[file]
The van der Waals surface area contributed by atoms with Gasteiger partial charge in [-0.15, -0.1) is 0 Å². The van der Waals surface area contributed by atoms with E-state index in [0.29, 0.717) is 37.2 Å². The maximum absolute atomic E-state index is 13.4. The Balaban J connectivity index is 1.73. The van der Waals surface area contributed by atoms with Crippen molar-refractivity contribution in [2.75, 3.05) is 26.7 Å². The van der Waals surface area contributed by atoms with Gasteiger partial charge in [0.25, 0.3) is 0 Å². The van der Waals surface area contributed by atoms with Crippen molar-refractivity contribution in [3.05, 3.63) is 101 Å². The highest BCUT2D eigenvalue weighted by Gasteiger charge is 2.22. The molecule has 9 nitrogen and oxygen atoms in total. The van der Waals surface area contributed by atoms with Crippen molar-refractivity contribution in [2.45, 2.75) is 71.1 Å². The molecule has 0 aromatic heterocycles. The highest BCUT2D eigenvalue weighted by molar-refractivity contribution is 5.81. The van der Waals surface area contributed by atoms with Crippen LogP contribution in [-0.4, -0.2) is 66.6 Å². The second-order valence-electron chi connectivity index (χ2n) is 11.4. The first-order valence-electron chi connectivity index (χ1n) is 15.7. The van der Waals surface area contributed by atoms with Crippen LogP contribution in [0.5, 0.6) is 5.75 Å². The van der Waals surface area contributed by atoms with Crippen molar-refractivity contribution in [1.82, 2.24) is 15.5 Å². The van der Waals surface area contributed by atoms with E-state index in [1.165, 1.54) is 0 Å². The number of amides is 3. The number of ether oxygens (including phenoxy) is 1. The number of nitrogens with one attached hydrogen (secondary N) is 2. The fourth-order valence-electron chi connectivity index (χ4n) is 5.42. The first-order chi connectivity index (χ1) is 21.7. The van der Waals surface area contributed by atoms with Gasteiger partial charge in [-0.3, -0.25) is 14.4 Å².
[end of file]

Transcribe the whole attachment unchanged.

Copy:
The van der Waals surface area contributed by atoms with Gasteiger partial charge in [-0.15, -0.1) is 0 Å². The van der Waals surface area contributed by atoms with E-state index in [0.29, 0.717) is 37.2 Å². The maximum absolute atomic E-state index is 13.4. The Balaban J connectivity index is 1.73. The van der Waals surface area contributed by atoms with Crippen molar-refractivity contribution in [2.75, 3.05) is 26.7 Å². The van der Waals surface area contributed by atoms with Gasteiger partial charge in [0.25, 0.3) is 0 Å². The van der Waals surface area contributed by atoms with Crippen molar-refractivity contribution in [3.05, 3.63) is 101 Å². The highest BCUT2D eigenvalue weighted by Gasteiger charge is 2.22. The molecule has 9 nitrogen and oxygen atoms in total. The van der Waals surface area contributed by atoms with Crippen molar-refractivity contribution in [2.45, 2.75) is 71.1 Å². The molecule has 0 aromatic heterocycles. The highest BCUT2D eigenvalue weighted by molar-refractivity contribution is 5.81. The van der Waals surface area contributed by atoms with Crippen LogP contribution in [-0.4, -0.2) is 66.6 Å². The second-order valence-electron chi connectivity index (χ2n) is 11.4. The first-order valence-electron chi connectivity index (χ1n) is 15.7. The van der Waals surface area contributed by atoms with Crippen LogP contribution in [0.5, 0.6) is 5.75 Å². The van der Waals surface area contributed by atoms with Crippen molar-refractivity contribution in [1.82, 2.24) is 15.5 Å². The van der Waals surface area contributed by atoms with E-state index in [1.165, 1.54) is 0 Å². The number of amides is 3. The number of ether oxygens (including phenoxy) is 1. The number of nitrogens with one attached hydrogen (secondary N) is 2. The fourth-order valence-electron chi connectivity index (χ4n) is 5.42. The first-order chi connectivity index (χ1) is 21.7. The van der Waals surface area contributed by atoms with Gasteiger partial charge in [-0.3, -0.25) is 14.4 Å².